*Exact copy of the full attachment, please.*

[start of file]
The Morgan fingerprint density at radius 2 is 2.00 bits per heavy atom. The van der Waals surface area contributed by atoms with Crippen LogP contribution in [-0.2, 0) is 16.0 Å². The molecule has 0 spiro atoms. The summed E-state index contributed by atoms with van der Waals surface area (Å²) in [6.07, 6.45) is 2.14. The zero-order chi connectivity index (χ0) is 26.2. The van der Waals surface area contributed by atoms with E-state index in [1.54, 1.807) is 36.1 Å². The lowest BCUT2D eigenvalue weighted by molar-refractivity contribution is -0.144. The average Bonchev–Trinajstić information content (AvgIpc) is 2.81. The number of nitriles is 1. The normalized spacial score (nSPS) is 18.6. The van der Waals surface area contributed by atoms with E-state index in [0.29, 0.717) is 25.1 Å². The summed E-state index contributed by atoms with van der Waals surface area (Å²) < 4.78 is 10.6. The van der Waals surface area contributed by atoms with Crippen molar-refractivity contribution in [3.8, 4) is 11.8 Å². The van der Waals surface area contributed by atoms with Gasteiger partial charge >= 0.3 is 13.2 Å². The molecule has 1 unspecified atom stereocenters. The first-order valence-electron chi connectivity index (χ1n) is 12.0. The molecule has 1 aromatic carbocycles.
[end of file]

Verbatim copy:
The Morgan fingerprint density at radius 2 is 2.00 bits per heavy atom. The van der Waals surface area contributed by atoms with Crippen LogP contribution in [-0.2, 0) is 16.0 Å². The molecule has 0 spiro atoms. The summed E-state index contributed by atoms with van der Waals surface area (Å²) in [6.07, 6.45) is 2.14. The zero-order chi connectivity index (χ0) is 26.2. The van der Waals surface area contributed by atoms with E-state index in [1.54, 1.807) is 36.1 Å². The lowest BCUT2D eigenvalue weighted by molar-refractivity contribution is -0.144. The average Bonchev–Trinajstić information content (AvgIpc) is 2.81. The number of nitriles is 1. The normalized spacial score (nSPS) is 18.6. The van der Waals surface area contributed by atoms with E-state index in [0.29, 0.717) is 25.1 Å². The summed E-state index contributed by atoms with van der Waals surface area (Å²) < 4.78 is 10.6. The van der Waals surface area contributed by atoms with Crippen molar-refractivity contribution in [3.8, 4) is 11.8 Å². The van der Waals surface area contributed by atoms with Gasteiger partial charge >= 0.3 is 13.2 Å². The molecule has 1 unspecified atom stereocenters. The first-order valence-electron chi connectivity index (χ1n) is 12.0. The molecule has 1 aromatic carbocycles.